I don'tkeep a Top 40 list of SETI questions, but if I did, this one would beperennially on the charts: "Could our experiments pick up Earth?"

In otherwords, if the best of our SETI setups were suddenly transported lock, stock,and spectrum analyzer to some star system a few tens of light-years away andturned our way by snoopy aliens, would it be sensitive enough to detect any ofour terrestrial transmissions? Could it successfully eavesdrop on ourtelevision, radio, radar, or cell phones?

Well, the long answer can be found in a previousSPACE.com article, but the nutshell answer is "yes." At least forsome of our earthly emanations. In particular, the most powerful terrestrialradars would be visible at this distance and more. Consider: When the Arecibo antenna uses its megawatt radar transmitter to blast away in the direction of anasteroid, that signal is so strong that our most delicate SETI experimentscould detect it from 500 light-years away.

So SETIpractitioners routinely assume that at least a few garrulous aliens arewielding really big antennas to beam really big signals in our direction. Alas,this optimistic assumption is compromised by the so-called "synchronicityproblem" — they've got to be aimed our way when our receiving antennas areaimed their way.

For a trulylarge antennalike Arecibo, whose beam focuses on merely 0.00001 percent of the sky, thesynchronicity problem is hardly trifling. It would be "like two huntersaccidentally hitting one another's bullets," as a correspondent put it.

Well, here'sa scheme that might beat that rap, and it depends on Earth being an obvioustarget for some hunters.

Those whohave followed the ongoing search for extrasolar planets know that the tally ofworlds around other stars is nearly 300 (a number seemingly in a race with gasprices). Most of these planets are found by observing stellar wobbles, butothers have been discovered via transits: noting the slight dimming of a starwhen it is (partially) eclipsed by a planet. Now imagine turning that ideaaround, and considering whether ET might see transitsin our solar system. About one percent of the cosmos lies within aquarter-degree of the path of the Sun through the sky, and any galacticneighbors who happen to be situated in that lucky stripe could — if they've gotthe telescopes, the patience, and the funding — detect Earth's transits (theylast up to 13 hours) taking place every year. These transits constitute acelestial clock. A clock that both we and the aliens could read.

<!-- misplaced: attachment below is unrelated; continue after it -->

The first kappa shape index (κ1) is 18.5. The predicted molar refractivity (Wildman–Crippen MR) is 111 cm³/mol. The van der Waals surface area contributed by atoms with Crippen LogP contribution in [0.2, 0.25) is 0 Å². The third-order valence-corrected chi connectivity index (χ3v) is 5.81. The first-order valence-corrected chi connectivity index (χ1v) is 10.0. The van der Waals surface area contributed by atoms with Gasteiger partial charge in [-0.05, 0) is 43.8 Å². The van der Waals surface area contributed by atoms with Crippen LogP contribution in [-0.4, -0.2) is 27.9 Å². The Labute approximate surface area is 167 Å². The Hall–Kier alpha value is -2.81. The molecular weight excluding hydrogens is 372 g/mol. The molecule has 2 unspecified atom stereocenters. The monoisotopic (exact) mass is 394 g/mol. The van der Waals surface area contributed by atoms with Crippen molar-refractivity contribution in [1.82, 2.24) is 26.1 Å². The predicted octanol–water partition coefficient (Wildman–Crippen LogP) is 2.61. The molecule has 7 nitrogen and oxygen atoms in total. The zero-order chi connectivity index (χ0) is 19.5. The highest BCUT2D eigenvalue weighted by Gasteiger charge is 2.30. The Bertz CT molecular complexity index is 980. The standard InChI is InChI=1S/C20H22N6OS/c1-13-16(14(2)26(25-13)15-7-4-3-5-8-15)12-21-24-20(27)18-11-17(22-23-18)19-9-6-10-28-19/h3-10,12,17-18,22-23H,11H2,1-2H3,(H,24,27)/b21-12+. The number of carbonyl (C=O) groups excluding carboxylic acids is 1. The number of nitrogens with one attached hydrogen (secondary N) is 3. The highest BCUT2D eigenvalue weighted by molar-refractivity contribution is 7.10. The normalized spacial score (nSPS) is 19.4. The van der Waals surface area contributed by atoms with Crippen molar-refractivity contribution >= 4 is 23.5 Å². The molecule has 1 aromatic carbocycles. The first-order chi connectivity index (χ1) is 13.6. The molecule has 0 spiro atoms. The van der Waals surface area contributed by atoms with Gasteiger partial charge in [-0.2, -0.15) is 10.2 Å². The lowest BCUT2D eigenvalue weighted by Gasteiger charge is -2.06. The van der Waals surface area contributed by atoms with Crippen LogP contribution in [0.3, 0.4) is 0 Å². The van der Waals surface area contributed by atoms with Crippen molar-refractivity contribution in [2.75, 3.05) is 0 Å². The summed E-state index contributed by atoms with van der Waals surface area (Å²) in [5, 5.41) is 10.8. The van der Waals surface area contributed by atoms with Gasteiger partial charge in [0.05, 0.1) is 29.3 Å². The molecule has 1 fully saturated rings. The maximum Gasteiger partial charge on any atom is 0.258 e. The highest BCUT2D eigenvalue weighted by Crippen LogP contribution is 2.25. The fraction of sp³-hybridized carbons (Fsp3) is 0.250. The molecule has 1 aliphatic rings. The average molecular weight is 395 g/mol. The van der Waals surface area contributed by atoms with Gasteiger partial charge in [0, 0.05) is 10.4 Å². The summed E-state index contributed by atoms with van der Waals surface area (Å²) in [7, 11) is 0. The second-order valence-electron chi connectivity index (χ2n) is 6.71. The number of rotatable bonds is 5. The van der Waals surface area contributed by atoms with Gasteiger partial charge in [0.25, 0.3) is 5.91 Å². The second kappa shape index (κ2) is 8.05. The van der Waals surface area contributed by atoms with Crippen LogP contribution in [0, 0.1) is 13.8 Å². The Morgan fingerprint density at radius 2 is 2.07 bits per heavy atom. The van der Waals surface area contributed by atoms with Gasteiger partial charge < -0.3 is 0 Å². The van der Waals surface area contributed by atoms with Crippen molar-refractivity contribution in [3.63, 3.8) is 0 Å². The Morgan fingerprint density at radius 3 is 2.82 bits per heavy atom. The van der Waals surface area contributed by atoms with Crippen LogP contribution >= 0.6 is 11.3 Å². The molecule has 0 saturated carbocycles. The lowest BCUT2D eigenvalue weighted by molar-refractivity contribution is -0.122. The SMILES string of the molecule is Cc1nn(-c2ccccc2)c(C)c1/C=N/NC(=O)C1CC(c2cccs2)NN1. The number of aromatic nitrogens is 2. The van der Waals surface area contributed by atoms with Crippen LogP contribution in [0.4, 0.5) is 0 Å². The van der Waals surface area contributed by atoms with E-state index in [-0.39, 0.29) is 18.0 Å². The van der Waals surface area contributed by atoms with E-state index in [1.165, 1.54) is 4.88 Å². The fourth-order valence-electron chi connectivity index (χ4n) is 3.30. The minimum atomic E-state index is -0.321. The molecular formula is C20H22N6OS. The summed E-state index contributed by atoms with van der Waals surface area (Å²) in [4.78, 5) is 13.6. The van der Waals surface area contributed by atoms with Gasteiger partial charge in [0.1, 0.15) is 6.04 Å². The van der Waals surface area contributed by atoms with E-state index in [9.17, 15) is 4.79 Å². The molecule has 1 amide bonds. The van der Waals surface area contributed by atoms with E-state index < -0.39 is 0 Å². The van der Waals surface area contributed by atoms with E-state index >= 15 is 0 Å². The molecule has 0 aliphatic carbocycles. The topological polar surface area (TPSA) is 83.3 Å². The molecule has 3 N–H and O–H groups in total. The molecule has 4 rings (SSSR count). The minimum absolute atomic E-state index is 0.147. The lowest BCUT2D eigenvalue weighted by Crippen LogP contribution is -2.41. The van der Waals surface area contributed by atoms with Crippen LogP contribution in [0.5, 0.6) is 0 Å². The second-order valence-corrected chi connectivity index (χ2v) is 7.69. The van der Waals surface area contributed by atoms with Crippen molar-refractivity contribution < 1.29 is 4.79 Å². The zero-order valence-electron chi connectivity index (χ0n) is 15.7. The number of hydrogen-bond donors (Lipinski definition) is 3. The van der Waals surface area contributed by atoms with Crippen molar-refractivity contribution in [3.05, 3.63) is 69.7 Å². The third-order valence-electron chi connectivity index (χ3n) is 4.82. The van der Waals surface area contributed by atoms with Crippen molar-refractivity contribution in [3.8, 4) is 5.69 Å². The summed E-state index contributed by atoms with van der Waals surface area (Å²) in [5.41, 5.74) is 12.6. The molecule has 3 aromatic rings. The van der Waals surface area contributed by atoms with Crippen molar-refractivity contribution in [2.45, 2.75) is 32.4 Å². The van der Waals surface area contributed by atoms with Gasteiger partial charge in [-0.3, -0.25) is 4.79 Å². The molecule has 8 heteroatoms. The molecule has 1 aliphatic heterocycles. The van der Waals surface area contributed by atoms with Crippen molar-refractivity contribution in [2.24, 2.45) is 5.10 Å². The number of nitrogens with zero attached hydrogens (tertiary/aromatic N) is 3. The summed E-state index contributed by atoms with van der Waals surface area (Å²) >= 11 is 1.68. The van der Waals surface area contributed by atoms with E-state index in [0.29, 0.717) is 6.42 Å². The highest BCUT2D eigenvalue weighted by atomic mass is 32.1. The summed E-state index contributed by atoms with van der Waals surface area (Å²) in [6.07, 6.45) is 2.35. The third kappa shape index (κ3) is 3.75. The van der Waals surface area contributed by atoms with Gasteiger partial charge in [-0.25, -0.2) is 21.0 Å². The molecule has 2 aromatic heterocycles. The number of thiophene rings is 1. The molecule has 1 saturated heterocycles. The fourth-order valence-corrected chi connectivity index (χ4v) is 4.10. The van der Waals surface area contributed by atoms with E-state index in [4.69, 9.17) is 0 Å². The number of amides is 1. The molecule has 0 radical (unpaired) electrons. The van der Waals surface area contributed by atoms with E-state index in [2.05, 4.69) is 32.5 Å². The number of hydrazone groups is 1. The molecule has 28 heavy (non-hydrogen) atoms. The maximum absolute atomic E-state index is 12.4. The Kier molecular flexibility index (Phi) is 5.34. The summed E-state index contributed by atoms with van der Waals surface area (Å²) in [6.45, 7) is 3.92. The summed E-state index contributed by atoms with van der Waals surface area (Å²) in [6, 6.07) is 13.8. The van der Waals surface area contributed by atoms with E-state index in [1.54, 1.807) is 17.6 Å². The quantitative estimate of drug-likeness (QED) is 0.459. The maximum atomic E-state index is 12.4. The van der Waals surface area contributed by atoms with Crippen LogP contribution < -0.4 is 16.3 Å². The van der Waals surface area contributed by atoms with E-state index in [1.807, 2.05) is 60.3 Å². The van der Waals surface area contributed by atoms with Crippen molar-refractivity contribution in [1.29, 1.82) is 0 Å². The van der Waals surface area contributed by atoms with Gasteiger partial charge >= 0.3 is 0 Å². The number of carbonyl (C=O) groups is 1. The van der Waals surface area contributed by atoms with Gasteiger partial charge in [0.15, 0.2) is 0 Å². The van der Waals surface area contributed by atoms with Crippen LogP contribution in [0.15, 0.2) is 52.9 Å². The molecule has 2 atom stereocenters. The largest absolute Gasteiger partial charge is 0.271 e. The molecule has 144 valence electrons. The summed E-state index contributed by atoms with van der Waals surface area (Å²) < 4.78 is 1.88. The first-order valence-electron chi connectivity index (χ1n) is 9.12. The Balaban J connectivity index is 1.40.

So if analien society that's found our planet has an itch to get in touch, they mightsend us a ping timed to arrive during the half-day or so when this mini-eclipseoccurs. And since they would be pinging only one star system at a time, theycould do so rather economically. Yes, they need to know the distance from theirworld to ours with an accuracy of a few light-hours, but that's merely a matterof good astronomical measurement. (To forestall aggressive e-mails, I note thatit's also necessary to know our Sun's motion to or from their star system, toaccount for the slight displacement that takes place while their broadcast ison route. But that is a simple thing for even modestly talented aliens tomeasure.)

How wouldthis affect our SETI searches? Well, we could make ourselves receptive to suchdeliberate pings by simply aiming our SETI antennas in the direction oppositeto the Sun. That means pointing to the east right after sunset, and trackingthe sky to the west by dawn. During the daytime, we can read a good book, or(better yet) turn over the observing to a second SETI team on the other side ofthe world.

Soeschewing all the technical mumbo-jumbo for a moment, this scheme offerssomething both interesting and useful: It tells us where to point the antenna, andwhen. It can mitigate the huge improbability of bullets intercepting bullets.

A proposalto use the nascent Allen Telescope Array to search for signals coming from atleast some of the ecliptic plane has been submitted by scientists in Baltimore and elsewhere, and you may have seen stories about it inthe news. (In the interests of full disclosure, I note that I am part ofthis proposal as well.) There are no guarantees that such observations willturn up a sign of extraterrestrial presence, but — just as with internationaldiplomacy — being able to second-guess the motivation and behavior of othersmight give us a leg up.

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Seth Shostak
Senior Astronomer, SETI Institute

Seth Shostak is an astronomer at the SETI (Search for Extraterrestrial Intelligence) Institute in Mountain View, California, who places a high priority on communicating science to the public. In addition to his many academic papers, Seth has published hundreds of popular science articles, and not just for Space.com; he makes regular contributions to NBC News MACH, for example. Seth has also co-authored a college textbook on astrobiology and written three popular science books on SETI, including "Confessions of an Alien Hunter" (National Geographic, 2009). In addition, Seth ahosts the SETI Institute's weekly radio show, "Big Picture Science."